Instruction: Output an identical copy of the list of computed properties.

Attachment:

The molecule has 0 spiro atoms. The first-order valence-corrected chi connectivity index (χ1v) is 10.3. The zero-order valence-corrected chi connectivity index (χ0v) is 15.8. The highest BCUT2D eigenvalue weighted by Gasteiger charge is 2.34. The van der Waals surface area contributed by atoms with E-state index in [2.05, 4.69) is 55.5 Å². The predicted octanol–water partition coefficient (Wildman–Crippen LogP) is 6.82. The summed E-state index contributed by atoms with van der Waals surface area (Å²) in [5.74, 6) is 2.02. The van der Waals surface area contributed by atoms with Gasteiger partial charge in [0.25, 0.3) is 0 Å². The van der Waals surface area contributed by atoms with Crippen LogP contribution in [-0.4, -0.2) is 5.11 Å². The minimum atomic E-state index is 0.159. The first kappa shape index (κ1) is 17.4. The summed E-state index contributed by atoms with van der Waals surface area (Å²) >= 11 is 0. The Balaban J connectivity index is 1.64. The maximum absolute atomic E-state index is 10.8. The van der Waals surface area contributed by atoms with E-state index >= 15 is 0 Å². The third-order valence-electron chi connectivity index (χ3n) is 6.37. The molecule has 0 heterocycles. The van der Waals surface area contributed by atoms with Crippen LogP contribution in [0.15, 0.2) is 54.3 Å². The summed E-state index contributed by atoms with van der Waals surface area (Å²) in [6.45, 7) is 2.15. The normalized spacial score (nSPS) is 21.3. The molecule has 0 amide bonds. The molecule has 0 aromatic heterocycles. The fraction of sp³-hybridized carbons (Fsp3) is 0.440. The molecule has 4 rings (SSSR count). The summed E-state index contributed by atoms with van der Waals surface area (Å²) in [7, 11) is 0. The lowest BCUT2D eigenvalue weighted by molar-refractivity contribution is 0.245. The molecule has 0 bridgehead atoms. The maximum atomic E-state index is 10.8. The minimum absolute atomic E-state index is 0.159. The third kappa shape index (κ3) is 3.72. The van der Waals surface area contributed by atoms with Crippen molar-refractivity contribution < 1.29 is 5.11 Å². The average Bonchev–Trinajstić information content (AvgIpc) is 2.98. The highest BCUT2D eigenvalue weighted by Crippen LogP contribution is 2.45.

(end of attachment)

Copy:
The molecule has 0 spiro atoms. The first-order valence-corrected chi connectivity index (χ1v) is 10.3. The zero-order valence-corrected chi connectivity index (χ0v) is 15.8. The highest BCUT2D eigenvalue weighted by Gasteiger charge is 2.34. The van der Waals surface area contributed by atoms with E-state index in [2.05, 4.69) is 55.5 Å². The predicted octanol–water partition coefficient (Wildman–Crippen LogP) is 6.82. The summed E-state index contributed by atoms with van der Waals surface area (Å²) in [5.74, 6) is 2.02. The van der Waals surface area contributed by atoms with Gasteiger partial charge in [0.25, 0.3) is 0 Å². The van der Waals surface area contributed by atoms with Crippen LogP contribution in [-0.4, -0.2) is 5.11 Å². The minimum atomic E-state index is 0.159. The first kappa shape index (κ1) is 17.4. The summed E-state index contributed by atoms with van der Waals surface area (Å²) >= 11 is 0. The Balaban J connectivity index is 1.64. The maximum absolute atomic E-state index is 10.8. The van der Waals surface area contributed by atoms with E-state index >= 15 is 0 Å². The third-order valence-electron chi connectivity index (χ3n) is 6.37. The molecule has 0 heterocycles. The van der Waals surface area contributed by atoms with Crippen LogP contribution in [0.15, 0.2) is 54.3 Å². The summed E-state index contributed by atoms with van der Waals surface area (Å²) in [6.45, 7) is 2.15. The normalized spacial score (nSPS) is 21.3. The molecule has 0 amide bonds. The molecule has 0 aromatic heterocycles. The fraction of sp³-hybridized carbons (Fsp3) is 0.440. The molecule has 4 rings (SSSR count). The summed E-state index contributed by atoms with van der Waals surface area (Å²) in [7, 11) is 0. The lowest BCUT2D eigenvalue weighted by molar-refractivity contribution is 0.245. The molecule has 0 bridgehead atoms. The maximum atomic E-state index is 10.8. The minimum absolute atomic E-state index is 0.159. The third kappa shape index (κ3) is 3.72. The van der Waals surface area contributed by atoms with Crippen molar-refractivity contribution < 1.29 is 5.11 Å². The average Bonchev–Trinajstić information content (AvgIpc) is 2.98. The highest BCUT2D eigenvalue weighted by Crippen LogP contribution is 2.45.